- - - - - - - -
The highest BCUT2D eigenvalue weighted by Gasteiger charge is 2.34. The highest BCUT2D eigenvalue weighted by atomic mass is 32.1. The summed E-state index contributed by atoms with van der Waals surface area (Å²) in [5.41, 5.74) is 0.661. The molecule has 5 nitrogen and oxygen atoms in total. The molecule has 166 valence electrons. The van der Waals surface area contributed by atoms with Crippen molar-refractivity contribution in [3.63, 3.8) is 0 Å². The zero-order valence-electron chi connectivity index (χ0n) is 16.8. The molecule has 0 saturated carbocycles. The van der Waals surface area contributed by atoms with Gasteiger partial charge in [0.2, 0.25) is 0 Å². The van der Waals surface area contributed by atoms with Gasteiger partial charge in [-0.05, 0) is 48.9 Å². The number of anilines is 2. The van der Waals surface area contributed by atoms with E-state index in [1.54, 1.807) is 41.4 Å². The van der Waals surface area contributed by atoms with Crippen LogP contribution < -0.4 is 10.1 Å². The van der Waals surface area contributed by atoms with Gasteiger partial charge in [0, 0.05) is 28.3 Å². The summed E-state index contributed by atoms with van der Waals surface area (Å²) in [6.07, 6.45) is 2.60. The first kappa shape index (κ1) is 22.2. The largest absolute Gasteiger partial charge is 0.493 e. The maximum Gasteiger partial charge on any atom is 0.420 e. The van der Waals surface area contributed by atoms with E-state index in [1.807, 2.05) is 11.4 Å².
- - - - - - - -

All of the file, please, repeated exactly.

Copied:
The highest BCUT2D eigenvalue weighted by Gasteiger charge is 2.34. The highest BCUT2D eigenvalue weighted by atomic mass is 32.1. The summed E-state index contributed by atoms with van der Waals surface area (Å²) in [5.41, 5.74) is 0.661. The molecule has 5 nitrogen and oxygen atoms in total. The molecule has 166 valence electrons. The van der Waals surface area contributed by atoms with Crippen molar-refractivity contribution in [3.63, 3.8) is 0 Å². The zero-order valence-electron chi connectivity index (χ0n) is 16.8. The molecule has 0 saturated carbocycles. The van der Waals surface area contributed by atoms with Gasteiger partial charge in [0.2, 0.25) is 0 Å². The van der Waals surface area contributed by atoms with Gasteiger partial charge in [-0.05, 0) is 48.9 Å². The number of anilines is 2. The van der Waals surface area contributed by atoms with E-state index in [1.54, 1.807) is 41.4 Å². The van der Waals surface area contributed by atoms with Crippen LogP contribution < -0.4 is 10.1 Å². The van der Waals surface area contributed by atoms with Gasteiger partial charge in [0, 0.05) is 28.3 Å². The summed E-state index contributed by atoms with van der Waals surface area (Å²) in [6.07, 6.45) is 2.60. The first kappa shape index (κ1) is 22.2. The largest absolute Gasteiger partial charge is 0.493 e. The maximum Gasteiger partial charge on any atom is 0.420 e. The van der Waals surface area contributed by atoms with E-state index in [1.807, 2.05) is 11.4 Å².